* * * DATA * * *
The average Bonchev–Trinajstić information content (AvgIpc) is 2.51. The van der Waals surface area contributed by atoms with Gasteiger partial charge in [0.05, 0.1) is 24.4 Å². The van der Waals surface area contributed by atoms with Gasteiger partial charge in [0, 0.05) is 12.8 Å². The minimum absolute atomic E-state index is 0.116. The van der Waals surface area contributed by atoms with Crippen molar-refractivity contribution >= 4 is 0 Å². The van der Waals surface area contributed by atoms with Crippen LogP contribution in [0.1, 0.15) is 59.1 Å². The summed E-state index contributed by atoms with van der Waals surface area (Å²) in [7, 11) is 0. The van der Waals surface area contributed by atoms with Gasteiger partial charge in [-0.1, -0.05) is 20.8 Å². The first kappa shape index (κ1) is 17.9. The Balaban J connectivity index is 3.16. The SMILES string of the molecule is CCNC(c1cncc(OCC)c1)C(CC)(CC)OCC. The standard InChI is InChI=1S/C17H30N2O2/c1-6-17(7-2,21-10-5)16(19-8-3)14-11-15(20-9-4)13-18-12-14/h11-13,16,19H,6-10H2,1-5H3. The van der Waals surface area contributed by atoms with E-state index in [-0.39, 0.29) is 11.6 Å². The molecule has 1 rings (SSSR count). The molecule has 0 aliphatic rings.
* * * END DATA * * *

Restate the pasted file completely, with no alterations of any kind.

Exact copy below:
The average Bonchev–Trinajstić information content (AvgIpc) is 2.51. The van der Waals surface area contributed by atoms with Gasteiger partial charge in [0.05, 0.1) is 24.4 Å². The van der Waals surface area contributed by atoms with Gasteiger partial charge in [0, 0.05) is 12.8 Å². The minimum absolute atomic E-state index is 0.116. The van der Waals surface area contributed by atoms with Crippen molar-refractivity contribution >= 4 is 0 Å². The van der Waals surface area contributed by atoms with Crippen LogP contribution in [0.1, 0.15) is 59.1 Å². The summed E-state index contributed by atoms with van der Waals surface area (Å²) in [7, 11) is 0. The van der Waals surface area contributed by atoms with Gasteiger partial charge in [-0.1, -0.05) is 20.8 Å². The first kappa shape index (κ1) is 17.9. The Balaban J connectivity index is 3.16. The SMILES string of the molecule is CCNC(c1cncc(OCC)c1)C(CC)(CC)OCC. The standard InChI is InChI=1S/C17H30N2O2/c1-6-17(7-2,21-10-5)16(19-8-3)14-11-15(20-9-4)13-18-12-14/h11-13,16,19H,6-10H2,1-5H3. The van der Waals surface area contributed by atoms with E-state index in [-0.39, 0.29) is 11.6 Å². The molecule has 1 rings (SSSR count). The molecule has 0 aliphatic rings.